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  • Writer's picturePamela Higer-Polani

That Reminds Me...

            The first two words of the Ten Commandments are, “I am”.  More follows and how interesting it is that the beginning of this set of biblical principles starts the importance of validating each of our own existence.


            We each want acceptance, recognition and to be understood.


            February is a month we traditionally associate with love, especially on Valentine’s.


            However, this year, that particular day will represent in our community many other emotions, including grief, fear, and sadness.


Healing our world through love, kindness and acceptance, especially for those who need it the most, is so difficult at times. Edith Wharton once commented that there are two ways of spreading light: to be the candle or the mirror that reflects it. Which will you be?   


            When we reflect and remember the year that has passed since that horrific time in Parkland, many people may not view love as having anything to do with the events that happened.


            However, the shock we faced as a community definitely rose from the love we hold for our children. The young man who woke up that day and changed so many lives, including his own, clearly did not feel cherished or respected in any possible way.


            Aside from just the logistics of how he did what he did, that young man failed having any resources within himself to guide him away from such a destructive path.


            I have two sons, the same ages as those impacted on February 14th, 2018. Yet, I cannot fathom the absolute terror that families of the murdered children must continue to face each day, nor of all of those who were there to witness such bloodshed, as well as everyone in our nation who mourned alongside them. However, I know that cursing the darkness does not help create the light we need to see ourselves through this tragic tunnel.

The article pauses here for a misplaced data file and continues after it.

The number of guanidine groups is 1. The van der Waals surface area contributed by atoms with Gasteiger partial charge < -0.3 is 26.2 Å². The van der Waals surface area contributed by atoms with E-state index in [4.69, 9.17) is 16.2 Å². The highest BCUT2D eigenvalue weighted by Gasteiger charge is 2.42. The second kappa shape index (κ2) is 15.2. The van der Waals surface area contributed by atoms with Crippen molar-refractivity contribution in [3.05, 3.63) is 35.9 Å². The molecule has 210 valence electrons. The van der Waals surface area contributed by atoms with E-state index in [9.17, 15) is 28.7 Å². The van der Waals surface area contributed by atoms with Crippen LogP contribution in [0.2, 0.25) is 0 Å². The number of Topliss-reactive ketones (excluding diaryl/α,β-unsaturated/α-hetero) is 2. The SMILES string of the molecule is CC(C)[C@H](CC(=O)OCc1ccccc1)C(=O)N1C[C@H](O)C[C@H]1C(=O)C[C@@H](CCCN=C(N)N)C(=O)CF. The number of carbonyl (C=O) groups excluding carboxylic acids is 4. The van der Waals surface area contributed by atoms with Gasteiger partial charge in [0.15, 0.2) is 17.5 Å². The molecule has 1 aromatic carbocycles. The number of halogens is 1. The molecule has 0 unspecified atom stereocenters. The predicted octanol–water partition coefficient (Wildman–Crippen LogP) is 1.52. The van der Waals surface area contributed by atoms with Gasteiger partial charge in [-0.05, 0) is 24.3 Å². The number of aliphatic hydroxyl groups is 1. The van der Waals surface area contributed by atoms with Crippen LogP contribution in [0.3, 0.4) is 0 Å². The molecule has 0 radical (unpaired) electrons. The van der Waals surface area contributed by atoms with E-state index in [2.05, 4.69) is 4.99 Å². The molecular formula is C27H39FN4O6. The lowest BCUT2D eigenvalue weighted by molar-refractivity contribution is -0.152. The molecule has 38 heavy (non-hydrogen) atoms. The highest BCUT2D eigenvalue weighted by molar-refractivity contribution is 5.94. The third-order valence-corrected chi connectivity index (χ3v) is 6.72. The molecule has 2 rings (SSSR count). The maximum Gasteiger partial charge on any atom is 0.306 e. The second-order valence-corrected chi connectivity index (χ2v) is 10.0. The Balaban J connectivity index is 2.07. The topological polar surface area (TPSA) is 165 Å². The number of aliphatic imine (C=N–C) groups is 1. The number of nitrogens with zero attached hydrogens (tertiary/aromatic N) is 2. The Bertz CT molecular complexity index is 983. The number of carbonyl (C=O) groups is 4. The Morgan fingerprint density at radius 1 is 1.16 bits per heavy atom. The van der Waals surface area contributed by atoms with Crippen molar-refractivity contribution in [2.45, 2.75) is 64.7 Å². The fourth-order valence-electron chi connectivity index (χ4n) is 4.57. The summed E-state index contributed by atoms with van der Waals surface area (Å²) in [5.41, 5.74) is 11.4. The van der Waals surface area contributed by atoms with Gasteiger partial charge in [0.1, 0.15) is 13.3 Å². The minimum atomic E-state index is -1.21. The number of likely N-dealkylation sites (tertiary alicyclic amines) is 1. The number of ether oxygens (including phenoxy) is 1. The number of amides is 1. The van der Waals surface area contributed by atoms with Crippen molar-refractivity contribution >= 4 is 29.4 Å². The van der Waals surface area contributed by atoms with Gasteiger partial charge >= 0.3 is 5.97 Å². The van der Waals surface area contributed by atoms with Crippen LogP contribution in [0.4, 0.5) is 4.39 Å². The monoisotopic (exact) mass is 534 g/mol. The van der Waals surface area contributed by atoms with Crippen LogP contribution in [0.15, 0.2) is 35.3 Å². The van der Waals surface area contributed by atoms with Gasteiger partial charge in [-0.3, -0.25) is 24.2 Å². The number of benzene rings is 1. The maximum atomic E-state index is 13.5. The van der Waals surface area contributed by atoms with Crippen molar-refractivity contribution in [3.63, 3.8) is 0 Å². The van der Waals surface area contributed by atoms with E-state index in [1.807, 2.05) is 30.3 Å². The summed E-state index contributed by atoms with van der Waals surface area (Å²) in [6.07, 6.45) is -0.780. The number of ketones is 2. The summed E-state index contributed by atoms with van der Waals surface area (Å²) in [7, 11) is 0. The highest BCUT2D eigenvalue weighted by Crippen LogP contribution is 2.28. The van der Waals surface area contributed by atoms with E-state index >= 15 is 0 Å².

Recently, the Faulk Center for Counseling, presented me their “Caring Heart” award and I was deeply honored by it. The Faulk provides a welcoming, confidential environment, which helps people of all ages deal with life’s challenges. Their mission is to promote emotional well-being though a variety of free and low-cost programs, such as psychological and mental health consultation, therapy, and support.


            As I accepted the award, I spoke about the effect we all have on one another, and how we get to choose whether the message we carry will be of despair or of hope.  As we grieve, we must also find a way to take strength from our achievements and always cherish moments of joy.


            Your advocacy, your hug, your encouragement and your love that you share with others today, may just help create a world where people do not feel isolated or rejected, driven to such extreme measures.


            As Amit Ray wrote, “Our wings are small but the ripples of the heart are infinite”.


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